Absorption Rate 

While it initially seems like a logical idea that your skin will absorb the creams or serums you are using, there has been a debate about whether or not applying a collagen serum or cream to your skin actually works

The key thing to know here is that our pores - like our stomachs - don’t absorb all creams equally. And the absorption rate likely depends on the size of the collagen molecule being used. Since this can be a bit difficult to confirm, most experts lean towards the idea that consuming collagen supplements at the appropriate size is the best way to get any health benefits.  

Other dermatologists believe that topical treatments can help, but it is more beneficial to use natural collagen-boosting ingredients versus collagen itself. 


Topical collagen treatments are frequently used in the field of dermatology. Cosmetic companies promote them as an anti-aging remedy that could potentially rid you of wrinkles or cellulite. 

Powder Collagen Supplements 

Another popular collagen supplement option is the powdered form. Now, you can get powdered protein supplements, and you can also get the powdered bone broth.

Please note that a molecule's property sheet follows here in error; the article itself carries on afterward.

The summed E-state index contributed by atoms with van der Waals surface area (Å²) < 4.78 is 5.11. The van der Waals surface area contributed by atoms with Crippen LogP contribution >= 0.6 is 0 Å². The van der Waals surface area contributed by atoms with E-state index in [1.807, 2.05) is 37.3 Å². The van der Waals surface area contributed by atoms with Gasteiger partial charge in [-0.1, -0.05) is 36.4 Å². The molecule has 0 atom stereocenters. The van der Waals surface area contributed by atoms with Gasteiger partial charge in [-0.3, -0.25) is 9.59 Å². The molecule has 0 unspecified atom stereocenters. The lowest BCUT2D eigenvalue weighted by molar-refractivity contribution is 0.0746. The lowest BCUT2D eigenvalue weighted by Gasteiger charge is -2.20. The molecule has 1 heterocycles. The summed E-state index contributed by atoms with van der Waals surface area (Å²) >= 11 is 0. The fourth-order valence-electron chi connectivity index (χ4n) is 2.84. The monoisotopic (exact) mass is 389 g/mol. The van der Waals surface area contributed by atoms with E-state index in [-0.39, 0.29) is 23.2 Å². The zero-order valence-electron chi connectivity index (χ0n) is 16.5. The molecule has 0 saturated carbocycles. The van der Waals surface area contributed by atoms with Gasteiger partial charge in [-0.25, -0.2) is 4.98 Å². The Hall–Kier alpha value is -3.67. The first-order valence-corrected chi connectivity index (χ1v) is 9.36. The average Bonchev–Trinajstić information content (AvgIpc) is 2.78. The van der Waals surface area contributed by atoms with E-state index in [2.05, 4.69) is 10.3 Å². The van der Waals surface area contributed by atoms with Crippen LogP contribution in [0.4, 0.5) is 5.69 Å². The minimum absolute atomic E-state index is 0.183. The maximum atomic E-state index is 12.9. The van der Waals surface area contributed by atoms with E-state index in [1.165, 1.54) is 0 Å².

These will be two very different collagen supplements. 

Each type of powder collagen supplement has a slightly different density of collagen, so it may take some research to determine which powdered collagen protein is best suited to your needs. 


Powdered collagen supplements can easily fall within any of the five types of collagen we discussed earlier in the article. For instance, if the target is skin health, then it will be type 1 collagen. However, if the goal is joint and cartilage health, type II collagen is more likely. 

There are also multi-collagen protein powders out there. 

These make for a well-rounded approach to the use of collagen in our diets. It allows you to consume more than one type of collagen so you can experience more of the potential health benefits. 

Absorption Rate 

The absorption rate of whichever collagen protein powder you choose will all come down to the molecule size. When discussing collagen absorption, we often use the unit of mass known as a dalton. Daltons are used to express the masses of atoms and molecules.